The label is known for combining a traditional Chinese aesthetic with modern style, and the duo built it into one of China’s first premier high-fashion brands. Her ex-husband continues to run today.

But it was during this time that Ma also found her interest for Chinese traditional craftsmanship growing, inspired by her many trips to remote villages in China.

While in search of traditional garment-making techniques, she saw how the lives of the villagers were insulated from fashion yet their clothes were treated like treasures, each with its own unique story as it was passed down from one generation to the next.

For Ma, this was a turning point. In 2006, following her divorce, she split from the lucrative Exception brand to set up her own design studio, Wuyong. Translating to “useless” in English, Wuyong was so named because she wanted to pick up what were deemed “useless” traditional skills and use them to come up with transcendent and inspiring creations.

Her haute couture pieces saw her become the first designer from China to be invited to show at Paris Fashion Week in 2007. Useless, a documentary made the same year about her business, had rave reviews at the Venice Film Festival.

Despite the accolades, Ma flew well under the radar until 2013, when it was revealed that she was the designer responsible for many of the First Lady’s looks during her first state visits abroad.

The sophisticated pieces – a far cry from the subdued style of Chinese first ladies of the past – established Ms Peng as a fashion icon and saw her added to Vanity Fair’s 2013 International Best Dressed list, even as it snubbed Michelle Obama.

Ma has always played down the curiosity about her role as Ms Peng’s designer, stating in the past: “If you eat a tasty egg, why would you want to see the hen?”

Still, Ma says, her relationship with Ms Peng – which started back in 2003, long before she was the First Lady – is still going strong today and she enjoys very much the chance to design for the confident and independent woman.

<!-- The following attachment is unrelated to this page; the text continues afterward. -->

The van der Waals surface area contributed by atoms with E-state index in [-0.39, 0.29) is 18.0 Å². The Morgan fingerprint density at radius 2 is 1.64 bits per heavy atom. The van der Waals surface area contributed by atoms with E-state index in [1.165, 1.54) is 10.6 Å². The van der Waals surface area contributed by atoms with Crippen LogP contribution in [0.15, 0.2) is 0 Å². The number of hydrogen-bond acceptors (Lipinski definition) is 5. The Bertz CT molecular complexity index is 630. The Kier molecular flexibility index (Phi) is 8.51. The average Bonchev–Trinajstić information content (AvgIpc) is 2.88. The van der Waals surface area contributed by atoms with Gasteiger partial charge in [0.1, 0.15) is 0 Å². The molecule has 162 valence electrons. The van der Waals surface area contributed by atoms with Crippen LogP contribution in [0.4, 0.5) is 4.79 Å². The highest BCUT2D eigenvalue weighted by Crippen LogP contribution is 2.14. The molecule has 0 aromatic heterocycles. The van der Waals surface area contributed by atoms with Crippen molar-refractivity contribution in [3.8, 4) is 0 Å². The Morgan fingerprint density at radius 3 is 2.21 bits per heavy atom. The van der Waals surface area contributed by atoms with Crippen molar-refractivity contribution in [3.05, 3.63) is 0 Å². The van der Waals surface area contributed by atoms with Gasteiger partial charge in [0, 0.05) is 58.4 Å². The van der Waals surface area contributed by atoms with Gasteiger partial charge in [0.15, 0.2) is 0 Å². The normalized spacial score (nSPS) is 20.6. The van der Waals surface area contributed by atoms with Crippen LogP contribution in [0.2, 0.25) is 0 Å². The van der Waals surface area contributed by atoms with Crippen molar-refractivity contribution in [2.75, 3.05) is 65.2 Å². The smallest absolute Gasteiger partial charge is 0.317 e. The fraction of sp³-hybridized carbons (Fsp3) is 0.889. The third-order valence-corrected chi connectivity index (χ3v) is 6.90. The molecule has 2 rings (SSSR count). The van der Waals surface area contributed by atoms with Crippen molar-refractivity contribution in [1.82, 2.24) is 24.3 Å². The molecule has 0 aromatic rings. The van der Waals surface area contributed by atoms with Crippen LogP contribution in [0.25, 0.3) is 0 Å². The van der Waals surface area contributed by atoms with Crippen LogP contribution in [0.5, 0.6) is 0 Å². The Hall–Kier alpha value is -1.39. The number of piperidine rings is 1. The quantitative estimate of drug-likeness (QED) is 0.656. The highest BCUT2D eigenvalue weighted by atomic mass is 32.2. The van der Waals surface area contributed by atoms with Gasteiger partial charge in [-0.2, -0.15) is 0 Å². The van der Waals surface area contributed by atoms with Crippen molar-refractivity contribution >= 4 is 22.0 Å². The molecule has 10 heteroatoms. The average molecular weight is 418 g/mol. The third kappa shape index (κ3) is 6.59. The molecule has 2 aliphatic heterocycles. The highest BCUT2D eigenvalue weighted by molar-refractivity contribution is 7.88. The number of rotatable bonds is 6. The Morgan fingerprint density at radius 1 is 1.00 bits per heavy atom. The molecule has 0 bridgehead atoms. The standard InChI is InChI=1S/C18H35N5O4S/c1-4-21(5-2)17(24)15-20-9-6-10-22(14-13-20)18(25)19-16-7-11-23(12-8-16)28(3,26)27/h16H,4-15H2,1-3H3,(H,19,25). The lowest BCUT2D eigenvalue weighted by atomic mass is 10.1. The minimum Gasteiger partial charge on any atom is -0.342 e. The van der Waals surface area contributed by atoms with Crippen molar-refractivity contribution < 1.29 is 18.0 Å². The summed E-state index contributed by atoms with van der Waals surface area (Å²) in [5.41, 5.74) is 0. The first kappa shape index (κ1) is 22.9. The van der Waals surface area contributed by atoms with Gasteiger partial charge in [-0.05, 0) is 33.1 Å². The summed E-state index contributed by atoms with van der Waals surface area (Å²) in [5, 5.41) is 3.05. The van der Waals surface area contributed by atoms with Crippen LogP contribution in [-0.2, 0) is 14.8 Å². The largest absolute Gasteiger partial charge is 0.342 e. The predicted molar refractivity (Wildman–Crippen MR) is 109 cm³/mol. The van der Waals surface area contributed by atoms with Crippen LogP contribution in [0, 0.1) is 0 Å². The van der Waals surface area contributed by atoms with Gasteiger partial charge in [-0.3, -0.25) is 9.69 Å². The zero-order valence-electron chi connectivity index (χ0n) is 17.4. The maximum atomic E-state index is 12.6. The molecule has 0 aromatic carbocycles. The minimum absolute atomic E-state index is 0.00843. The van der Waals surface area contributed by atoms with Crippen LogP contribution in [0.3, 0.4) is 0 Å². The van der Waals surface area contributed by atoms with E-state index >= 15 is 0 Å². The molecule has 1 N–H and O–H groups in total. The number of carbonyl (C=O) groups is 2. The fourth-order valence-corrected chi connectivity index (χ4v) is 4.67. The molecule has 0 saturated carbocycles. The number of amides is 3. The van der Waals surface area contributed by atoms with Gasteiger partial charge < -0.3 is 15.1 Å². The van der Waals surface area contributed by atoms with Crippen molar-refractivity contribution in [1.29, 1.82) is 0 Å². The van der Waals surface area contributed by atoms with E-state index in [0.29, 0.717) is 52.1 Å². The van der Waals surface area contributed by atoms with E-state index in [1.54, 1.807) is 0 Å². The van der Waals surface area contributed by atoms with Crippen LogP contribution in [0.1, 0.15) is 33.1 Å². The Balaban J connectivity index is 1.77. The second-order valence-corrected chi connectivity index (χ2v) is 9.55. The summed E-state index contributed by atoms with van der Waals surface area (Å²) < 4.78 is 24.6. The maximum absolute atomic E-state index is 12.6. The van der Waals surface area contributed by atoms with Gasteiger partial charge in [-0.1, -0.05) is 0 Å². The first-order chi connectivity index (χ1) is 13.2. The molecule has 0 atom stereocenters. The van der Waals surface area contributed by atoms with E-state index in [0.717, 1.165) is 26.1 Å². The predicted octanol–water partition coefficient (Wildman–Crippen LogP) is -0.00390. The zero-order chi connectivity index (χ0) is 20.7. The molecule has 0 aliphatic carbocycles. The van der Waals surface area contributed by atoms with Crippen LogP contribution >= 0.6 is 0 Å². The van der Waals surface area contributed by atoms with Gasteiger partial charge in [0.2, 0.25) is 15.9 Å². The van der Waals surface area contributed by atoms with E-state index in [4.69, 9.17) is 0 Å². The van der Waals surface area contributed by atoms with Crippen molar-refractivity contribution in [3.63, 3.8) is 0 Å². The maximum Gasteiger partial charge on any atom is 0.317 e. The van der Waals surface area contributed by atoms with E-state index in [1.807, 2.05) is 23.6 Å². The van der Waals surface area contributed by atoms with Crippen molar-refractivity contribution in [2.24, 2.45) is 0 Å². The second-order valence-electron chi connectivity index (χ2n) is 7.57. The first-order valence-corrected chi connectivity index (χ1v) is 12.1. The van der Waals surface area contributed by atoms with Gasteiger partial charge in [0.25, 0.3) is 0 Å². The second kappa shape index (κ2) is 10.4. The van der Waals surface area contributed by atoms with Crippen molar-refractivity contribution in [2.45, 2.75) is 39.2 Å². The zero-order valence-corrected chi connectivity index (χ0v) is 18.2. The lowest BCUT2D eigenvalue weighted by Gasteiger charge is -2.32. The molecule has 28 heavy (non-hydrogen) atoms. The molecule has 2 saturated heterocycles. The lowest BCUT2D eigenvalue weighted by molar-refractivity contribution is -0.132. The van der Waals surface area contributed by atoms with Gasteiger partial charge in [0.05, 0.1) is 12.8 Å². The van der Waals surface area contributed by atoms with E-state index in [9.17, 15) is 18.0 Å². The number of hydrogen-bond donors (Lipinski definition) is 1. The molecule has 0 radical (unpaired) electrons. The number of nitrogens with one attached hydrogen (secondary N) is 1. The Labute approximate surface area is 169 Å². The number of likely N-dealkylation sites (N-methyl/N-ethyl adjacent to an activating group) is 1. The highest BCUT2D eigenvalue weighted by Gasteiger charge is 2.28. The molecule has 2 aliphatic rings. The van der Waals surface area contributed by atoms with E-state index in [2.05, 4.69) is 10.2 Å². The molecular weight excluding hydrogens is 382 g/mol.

Today, the reclusive designer seems part designer and part philosopher, walking the talk with the way she designs, retails her pieces and lives her life.

“In my closet, I used to have more than one hundred pieces of clothing and dozens of pairs of shoes but after I moved to Zhuhai, I had a third of the total.

“Today, I only wear Wuyong pieces. My cosmetics, perfume and jewellery are also gone and the only thing I keep is an ordinary watch on my wrist – we really do not need too much other than some simple and austere things,” she says.

Her brand’s flagship store in Beijing, the Beijing Wuyong Living Space, occupies more than 1,200 sq m and is split into three parts: Home, Exhibition and Real Food.

People can purchase her clothing, textiles and furniture here. They can also visit the exhibitions she stages on disappearing handicraft skills and buy vegetarian food and beverages that are free of chemicals and genetic modification.

Every Wuyong piece has a name and birthday because it is regarded as a memory to pass on over the years. The lifelong after-sales service is perhaps the best example of the brand’s philosophy of treasuring things and reducing unnecessary consumption.

For Ma though, the ultimate goal is to see Wuyong become a global brand, one that is able to bring Chinese culture and tradition to the world.

“I don’t think Chinese culture is just for Chinese people – I think it will bring a lot of benefit beyond China to the world,” she says.

“I believe there is a uniqueness to our traditional culture, which emphasises peace, acceptance and a spiritual nature – things that I am trying to promote through my label.

“As Wuyong travels beyond China, I hope for it to play the lead role in reminding people to relook their own local traditional art forms and inspire them to keep these crafts alive.”


This article was first published at The Straits Times.